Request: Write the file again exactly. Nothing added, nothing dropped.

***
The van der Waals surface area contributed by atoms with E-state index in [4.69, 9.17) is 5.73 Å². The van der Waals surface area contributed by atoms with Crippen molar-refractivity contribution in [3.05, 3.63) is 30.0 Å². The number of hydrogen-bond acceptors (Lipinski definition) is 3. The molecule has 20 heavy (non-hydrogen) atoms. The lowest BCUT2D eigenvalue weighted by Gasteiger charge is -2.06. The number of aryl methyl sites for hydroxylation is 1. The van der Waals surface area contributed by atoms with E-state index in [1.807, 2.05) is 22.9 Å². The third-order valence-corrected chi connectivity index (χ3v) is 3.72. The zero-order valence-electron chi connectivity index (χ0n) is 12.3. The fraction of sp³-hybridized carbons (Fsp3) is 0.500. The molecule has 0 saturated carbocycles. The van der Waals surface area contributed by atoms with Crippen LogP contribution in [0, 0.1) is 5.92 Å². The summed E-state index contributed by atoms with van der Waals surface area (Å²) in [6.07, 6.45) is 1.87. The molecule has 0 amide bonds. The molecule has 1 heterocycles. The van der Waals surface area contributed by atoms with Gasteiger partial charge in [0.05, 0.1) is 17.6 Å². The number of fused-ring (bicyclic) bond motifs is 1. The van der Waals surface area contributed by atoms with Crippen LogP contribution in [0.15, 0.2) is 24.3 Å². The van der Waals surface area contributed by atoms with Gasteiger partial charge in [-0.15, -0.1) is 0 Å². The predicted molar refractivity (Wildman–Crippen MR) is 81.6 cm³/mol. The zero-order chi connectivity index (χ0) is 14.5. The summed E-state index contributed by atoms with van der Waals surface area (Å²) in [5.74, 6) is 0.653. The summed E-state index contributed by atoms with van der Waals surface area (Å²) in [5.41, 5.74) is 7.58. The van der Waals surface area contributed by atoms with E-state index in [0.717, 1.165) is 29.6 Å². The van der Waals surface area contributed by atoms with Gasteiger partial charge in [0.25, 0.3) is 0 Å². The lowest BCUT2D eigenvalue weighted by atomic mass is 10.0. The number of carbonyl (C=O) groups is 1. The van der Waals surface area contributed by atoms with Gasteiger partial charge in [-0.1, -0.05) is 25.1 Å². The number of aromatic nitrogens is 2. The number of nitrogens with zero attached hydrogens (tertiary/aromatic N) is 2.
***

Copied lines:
The van der Waals surface area contributed by atoms with E-state index in [4.69, 9.17) is 5.73 Å². The van der Waals surface area contributed by atoms with Crippen molar-refractivity contribution in [3.05, 3.63) is 30.0 Å². The number of hydrogen-bond acceptors (Lipinski definition) is 3. The molecule has 20 heavy (non-hydrogen) atoms. The lowest BCUT2D eigenvalue weighted by Gasteiger charge is -2.06. The number of aryl methyl sites for hydroxylation is 1. The van der Waals surface area contributed by atoms with E-state index in [1.807, 2.05) is 22.9 Å². The third-order valence-corrected chi connectivity index (χ3v) is 3.72. The zero-order valence-electron chi connectivity index (χ0n) is 12.3. The fraction of sp³-hybridized carbons (Fsp3) is 0.500. The molecule has 0 saturated carbocycles. The van der Waals surface area contributed by atoms with Crippen LogP contribution in [0, 0.1) is 5.92 Å². The summed E-state index contributed by atoms with van der Waals surface area (Å²) in [6.07, 6.45) is 1.87. The molecule has 0 amide bonds. The molecule has 1 heterocycles. The van der Waals surface area contributed by atoms with Gasteiger partial charge in [0.05, 0.1) is 17.6 Å². The number of fused-ring (bicyclic) bond motifs is 1. The van der Waals surface area contributed by atoms with Crippen LogP contribution in [0.15, 0.2) is 24.3 Å². The van der Waals surface area contributed by atoms with Gasteiger partial charge in [-0.15, -0.1) is 0 Å². The predicted molar refractivity (Wildman–Crippen MR) is 81.6 cm³/mol. The zero-order chi connectivity index (χ0) is 14.5. The summed E-state index contributed by atoms with van der Waals surface area (Å²) in [5.74, 6) is 0.653. The summed E-state index contributed by atoms with van der Waals surface area (Å²) in [5.41, 5.74) is 7.58. The van der Waals surface area contributed by atoms with E-state index in [0.717, 1.165) is 29.6 Å². The van der Waals surface area contributed by atoms with Gasteiger partial charge in [0.25, 0.3) is 0 Å². The lowest BCUT2D eigenvalue weighted by atomic mass is 10.0. The number of carbonyl (C=O) groups is 1. The van der Waals surface area contributed by atoms with Gasteiger partial charge in [-0.1, -0.05) is 25.1 Å². The number of aromatic nitrogens is 2. The number of nitrogens with zero attached hydrogens (tertiary/aromatic N) is 2.